Mysterious buyer of $596 million da Vinci is reportedly a Saudi Prince

Carla Harmon
December 7, 2017

Acquired a painting by a famous artist apparently, the Saudi Arabia Prince Bader bin Abdullah bin Mohammed.

We now know that the Louvre Abu Dhabi is going to exhibit Leonardo Da Vinci's "Salvator Mundi", which sold last month in a Christie's Contemporary sale in NY for a cool $450 million.

The Louvre Abu Dhabi, the first museum to bear the Louvre name outside France, has been billed as "the first universal museum in the Arab world" in a sign of the oil-rich emirate's global ambitions.

"Congratulations", Christie's said in a tweeted reply to the Louvre Abu Dhabi.


"Da Vinci's Salvator Mundi is coming to #LouvreAbuDhabi", the museum said on Twitter in Arabic, English and French.

Badar was reportedly so unknown to Christie's - the auction house in New York City that sold the painting - that the officials at the art house were still trying to confirm the prince's identity even after he made a $100 million deposit to qualify for the auction.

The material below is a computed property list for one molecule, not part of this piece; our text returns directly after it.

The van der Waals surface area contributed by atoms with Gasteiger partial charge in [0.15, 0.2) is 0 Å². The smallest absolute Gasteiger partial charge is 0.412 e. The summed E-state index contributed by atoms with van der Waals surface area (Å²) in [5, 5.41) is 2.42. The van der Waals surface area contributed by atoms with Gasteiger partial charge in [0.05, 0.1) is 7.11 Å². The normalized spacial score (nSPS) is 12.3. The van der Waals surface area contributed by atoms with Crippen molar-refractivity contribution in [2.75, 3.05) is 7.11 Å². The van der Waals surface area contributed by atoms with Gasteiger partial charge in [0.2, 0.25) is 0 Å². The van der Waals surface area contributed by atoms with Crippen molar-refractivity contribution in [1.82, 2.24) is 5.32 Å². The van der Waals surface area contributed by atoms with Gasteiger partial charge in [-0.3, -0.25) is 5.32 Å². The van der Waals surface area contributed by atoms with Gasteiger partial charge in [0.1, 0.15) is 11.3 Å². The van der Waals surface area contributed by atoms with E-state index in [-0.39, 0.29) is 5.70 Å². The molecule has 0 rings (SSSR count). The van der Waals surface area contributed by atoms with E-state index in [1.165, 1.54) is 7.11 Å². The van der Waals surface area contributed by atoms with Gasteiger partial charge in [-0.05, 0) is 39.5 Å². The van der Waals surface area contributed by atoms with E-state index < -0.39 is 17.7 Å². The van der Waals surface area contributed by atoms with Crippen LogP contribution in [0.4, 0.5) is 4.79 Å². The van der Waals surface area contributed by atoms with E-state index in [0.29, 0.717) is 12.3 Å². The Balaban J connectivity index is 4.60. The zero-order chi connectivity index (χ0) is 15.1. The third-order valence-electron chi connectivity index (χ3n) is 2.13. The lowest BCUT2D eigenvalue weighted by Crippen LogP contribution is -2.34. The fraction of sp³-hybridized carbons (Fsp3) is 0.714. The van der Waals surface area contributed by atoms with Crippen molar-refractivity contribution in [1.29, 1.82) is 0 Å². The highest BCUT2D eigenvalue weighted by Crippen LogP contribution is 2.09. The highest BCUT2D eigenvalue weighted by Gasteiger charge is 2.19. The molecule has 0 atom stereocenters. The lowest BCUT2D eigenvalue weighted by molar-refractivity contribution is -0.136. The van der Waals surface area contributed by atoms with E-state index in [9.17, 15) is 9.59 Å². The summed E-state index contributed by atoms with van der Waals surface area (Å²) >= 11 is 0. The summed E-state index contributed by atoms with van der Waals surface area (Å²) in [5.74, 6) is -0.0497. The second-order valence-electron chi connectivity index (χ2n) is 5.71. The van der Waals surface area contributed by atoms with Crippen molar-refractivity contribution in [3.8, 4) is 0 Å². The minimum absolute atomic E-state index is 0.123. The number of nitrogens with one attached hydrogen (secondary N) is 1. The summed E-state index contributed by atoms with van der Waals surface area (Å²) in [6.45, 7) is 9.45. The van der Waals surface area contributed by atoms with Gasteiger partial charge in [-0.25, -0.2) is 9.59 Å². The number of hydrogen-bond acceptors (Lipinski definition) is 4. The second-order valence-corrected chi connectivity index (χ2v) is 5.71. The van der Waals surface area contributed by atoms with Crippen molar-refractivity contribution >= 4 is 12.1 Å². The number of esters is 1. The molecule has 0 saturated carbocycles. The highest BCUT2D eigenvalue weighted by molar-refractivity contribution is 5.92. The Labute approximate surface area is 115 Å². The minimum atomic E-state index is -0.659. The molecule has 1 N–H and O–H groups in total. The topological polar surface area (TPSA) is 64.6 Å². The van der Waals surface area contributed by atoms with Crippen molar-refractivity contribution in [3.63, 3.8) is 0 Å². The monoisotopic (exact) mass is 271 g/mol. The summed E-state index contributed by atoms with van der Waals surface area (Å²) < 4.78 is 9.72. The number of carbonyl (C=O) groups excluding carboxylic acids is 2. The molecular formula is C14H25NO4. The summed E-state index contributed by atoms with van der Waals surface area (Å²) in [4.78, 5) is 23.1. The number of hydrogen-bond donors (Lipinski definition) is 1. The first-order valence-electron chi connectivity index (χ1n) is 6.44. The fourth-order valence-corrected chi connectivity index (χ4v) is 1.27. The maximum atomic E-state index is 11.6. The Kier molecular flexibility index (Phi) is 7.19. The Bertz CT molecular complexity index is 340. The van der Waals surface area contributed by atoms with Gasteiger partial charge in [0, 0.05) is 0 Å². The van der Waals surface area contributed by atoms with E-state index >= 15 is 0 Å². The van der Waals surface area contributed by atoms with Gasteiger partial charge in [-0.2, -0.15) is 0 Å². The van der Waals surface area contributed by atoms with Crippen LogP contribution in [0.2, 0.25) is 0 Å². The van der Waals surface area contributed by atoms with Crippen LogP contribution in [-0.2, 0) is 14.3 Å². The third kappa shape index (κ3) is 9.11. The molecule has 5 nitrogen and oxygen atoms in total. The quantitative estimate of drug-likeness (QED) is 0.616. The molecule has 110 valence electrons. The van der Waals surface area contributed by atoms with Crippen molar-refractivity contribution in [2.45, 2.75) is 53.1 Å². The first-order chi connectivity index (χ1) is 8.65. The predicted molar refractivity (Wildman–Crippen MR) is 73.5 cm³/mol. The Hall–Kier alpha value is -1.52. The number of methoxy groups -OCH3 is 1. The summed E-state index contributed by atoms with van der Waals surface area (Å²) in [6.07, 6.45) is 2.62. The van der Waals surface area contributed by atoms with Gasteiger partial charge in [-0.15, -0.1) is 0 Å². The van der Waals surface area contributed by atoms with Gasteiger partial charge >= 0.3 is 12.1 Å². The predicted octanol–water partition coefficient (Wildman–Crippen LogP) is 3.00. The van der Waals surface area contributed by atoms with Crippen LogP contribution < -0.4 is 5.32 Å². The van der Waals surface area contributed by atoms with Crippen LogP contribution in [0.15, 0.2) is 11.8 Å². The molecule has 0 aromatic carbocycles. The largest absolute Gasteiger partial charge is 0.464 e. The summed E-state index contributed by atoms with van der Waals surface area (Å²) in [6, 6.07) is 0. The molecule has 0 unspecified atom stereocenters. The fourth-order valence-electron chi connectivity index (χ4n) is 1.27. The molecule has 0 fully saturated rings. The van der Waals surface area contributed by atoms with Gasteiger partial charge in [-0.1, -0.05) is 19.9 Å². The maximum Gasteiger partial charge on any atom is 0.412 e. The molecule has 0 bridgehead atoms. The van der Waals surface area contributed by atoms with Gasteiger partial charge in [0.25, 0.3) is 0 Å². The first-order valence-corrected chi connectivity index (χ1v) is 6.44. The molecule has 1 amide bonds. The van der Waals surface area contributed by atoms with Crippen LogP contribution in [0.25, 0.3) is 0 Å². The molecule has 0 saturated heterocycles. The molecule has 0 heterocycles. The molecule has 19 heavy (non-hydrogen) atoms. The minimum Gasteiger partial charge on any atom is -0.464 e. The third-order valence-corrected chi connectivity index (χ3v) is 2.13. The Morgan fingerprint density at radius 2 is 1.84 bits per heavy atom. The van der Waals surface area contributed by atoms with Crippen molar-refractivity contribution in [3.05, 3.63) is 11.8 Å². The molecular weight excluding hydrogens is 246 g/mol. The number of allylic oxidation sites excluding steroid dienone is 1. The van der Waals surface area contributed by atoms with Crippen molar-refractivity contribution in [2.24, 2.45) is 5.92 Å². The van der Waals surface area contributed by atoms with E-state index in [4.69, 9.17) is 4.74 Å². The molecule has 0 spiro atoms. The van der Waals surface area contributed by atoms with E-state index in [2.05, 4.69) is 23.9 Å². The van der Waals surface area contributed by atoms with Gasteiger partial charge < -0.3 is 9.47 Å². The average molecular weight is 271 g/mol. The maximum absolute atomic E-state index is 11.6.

Neither Prince Bader nor Christie's confirmed the speculation. The description also goes on to say Prince Bader was "active" in real estate projects in Saudi Arabia, Dubai and the Middle East for over five years.

The Times reported the "Salvator Mundi" sale doubled the price of the previous record-holder, Pablo Picasso's "The Women of Algiers", which sold for $179.4 million in 2015 in NY.


The Louvre Abu Dhabi opened on November 8 in the presence of French President Emmanuel Macron, who described the new museum as a 'bridge between civilizations'.

The museum opened with some 600 pieces including items from early Mesopotamia. Yet it's still mind-boggling to think that the Louvre Abu Dhabi, a recently completed museum costing roughly $700 million, will soon house a painting costing $450.3 million. Under a 30-year agreement, France provides expertise, lends works of art and organizes exhibitions in return for one billion euros ($1.16 billion). By then, though, the painting's origin had been obscured due to overpainting and it was credited to da Vinci's follower Bernardino Luini.

The painting is one of the few last artworks created by da Vinci that is known to exist. It re-emerged in the 1950s, but was written off as a copy and sold for £45 or $60, according to CNN. He sued the vendor who brokered the deal for overcharging him, and now he has just sold it for $450.3 million.


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